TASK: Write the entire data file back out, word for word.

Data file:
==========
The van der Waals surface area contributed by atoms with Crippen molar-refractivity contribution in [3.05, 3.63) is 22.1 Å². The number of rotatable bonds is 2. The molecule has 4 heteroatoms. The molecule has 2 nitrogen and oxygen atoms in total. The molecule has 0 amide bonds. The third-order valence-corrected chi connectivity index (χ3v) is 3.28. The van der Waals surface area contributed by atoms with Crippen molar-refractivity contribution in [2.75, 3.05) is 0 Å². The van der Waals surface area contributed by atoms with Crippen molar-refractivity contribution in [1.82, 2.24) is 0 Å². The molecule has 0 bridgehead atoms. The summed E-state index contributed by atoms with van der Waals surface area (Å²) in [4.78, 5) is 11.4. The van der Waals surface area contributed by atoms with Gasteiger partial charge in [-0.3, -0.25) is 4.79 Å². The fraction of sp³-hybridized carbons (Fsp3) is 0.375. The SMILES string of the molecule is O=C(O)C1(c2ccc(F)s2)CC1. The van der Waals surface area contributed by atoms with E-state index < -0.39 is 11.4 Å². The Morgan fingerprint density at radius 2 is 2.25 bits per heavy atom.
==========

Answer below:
The van der Waals surface area contributed by atoms with Crippen molar-refractivity contribution in [3.05, 3.63) is 22.1 Å². The number of rotatable bonds is 2. The molecule has 4 heteroatoms. The molecule has 2 nitrogen and oxygen atoms in total. The molecule has 0 amide bonds. The third-order valence-corrected chi connectivity index (χ3v) is 3.28. The van der Waals surface area contributed by atoms with Crippen molar-refractivity contribution in [2.75, 3.05) is 0 Å². The van der Waals surface area contributed by atoms with Crippen molar-refractivity contribution in [1.82, 2.24) is 0 Å². The molecule has 0 bridgehead atoms. The summed E-state index contributed by atoms with van der Waals surface area (Å²) in [4.78, 5) is 11.4. The van der Waals surface area contributed by atoms with Gasteiger partial charge in [-0.3, -0.25) is 4.79 Å². The fraction of sp³-hybridized carbons (Fsp3) is 0.375. The SMILES string of the molecule is O=C(O)C1(c2ccc(F)s2)CC1. The van der Waals surface area contributed by atoms with E-state index < -0.39 is 11.4 Å². The Morgan fingerprint density at radius 2 is 2.25 bits per heavy atom.